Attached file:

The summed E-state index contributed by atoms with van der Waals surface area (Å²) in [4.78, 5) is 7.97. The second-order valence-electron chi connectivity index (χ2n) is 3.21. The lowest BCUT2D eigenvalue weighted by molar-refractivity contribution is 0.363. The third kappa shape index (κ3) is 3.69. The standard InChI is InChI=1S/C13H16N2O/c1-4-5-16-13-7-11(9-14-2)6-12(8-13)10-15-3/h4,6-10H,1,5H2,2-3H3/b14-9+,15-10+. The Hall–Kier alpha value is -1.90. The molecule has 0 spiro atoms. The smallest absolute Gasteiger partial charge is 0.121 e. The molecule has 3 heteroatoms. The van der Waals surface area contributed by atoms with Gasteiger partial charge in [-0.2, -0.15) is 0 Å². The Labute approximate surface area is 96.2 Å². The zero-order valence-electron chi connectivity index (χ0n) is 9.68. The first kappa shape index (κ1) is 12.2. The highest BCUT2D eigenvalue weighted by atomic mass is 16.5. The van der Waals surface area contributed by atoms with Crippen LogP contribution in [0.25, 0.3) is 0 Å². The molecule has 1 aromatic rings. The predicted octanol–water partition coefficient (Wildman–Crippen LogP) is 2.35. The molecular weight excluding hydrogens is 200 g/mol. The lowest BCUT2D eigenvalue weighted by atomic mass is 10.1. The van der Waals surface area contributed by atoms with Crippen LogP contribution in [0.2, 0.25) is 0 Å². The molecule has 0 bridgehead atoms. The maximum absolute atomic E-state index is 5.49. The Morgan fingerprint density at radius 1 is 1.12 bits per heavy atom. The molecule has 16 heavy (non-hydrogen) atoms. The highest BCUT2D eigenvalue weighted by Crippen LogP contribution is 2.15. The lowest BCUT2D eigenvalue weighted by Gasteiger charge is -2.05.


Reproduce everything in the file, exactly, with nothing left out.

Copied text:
The summed E-state index contributed by atoms with van der Waals surface area (Å²) in [4.78, 5) is 7.97. The second-order valence-electron chi connectivity index (χ2n) is 3.21. The lowest BCUT2D eigenvalue weighted by molar-refractivity contribution is 0.363. The third kappa shape index (κ3) is 3.69. The standard InChI is InChI=1S/C13H16N2O/c1-4-5-16-13-7-11(9-14-2)6-12(8-13)10-15-3/h4,6-10H,1,5H2,2-3H3/b14-9+,15-10+. The Hall–Kier alpha value is -1.90. The molecule has 0 spiro atoms. The smallest absolute Gasteiger partial charge is 0.121 e. The molecule has 3 heteroatoms. The van der Waals surface area contributed by atoms with Gasteiger partial charge in [-0.2, -0.15) is 0 Å². The Labute approximate surface area is 96.2 Å². The zero-order valence-electron chi connectivity index (χ0n) is 9.68. The first kappa shape index (κ1) is 12.2. The highest BCUT2D eigenvalue weighted by atomic mass is 16.5. The van der Waals surface area contributed by atoms with Crippen LogP contribution in [0.25, 0.3) is 0 Å². The molecule has 1 aromatic rings. The predicted octanol–water partition coefficient (Wildman–Crippen LogP) is 2.35. The molecular weight excluding hydrogens is 200 g/mol. The lowest BCUT2D eigenvalue weighted by atomic mass is 10.1. The van der Waals surface area contributed by atoms with Crippen LogP contribution in [0.2, 0.25) is 0 Å². The molecule has 0 bridgehead atoms. The maximum absolute atomic E-state index is 5.49. The Morgan fingerprint density at radius 1 is 1.12 bits per heavy atom. The molecule has 16 heavy (non-hydrogen) atoms. The highest BCUT2D eigenvalue weighted by Crippen LogP contribution is 2.15. The lowest BCUT2D eigenvalue weighted by Gasteiger charge is -2.05.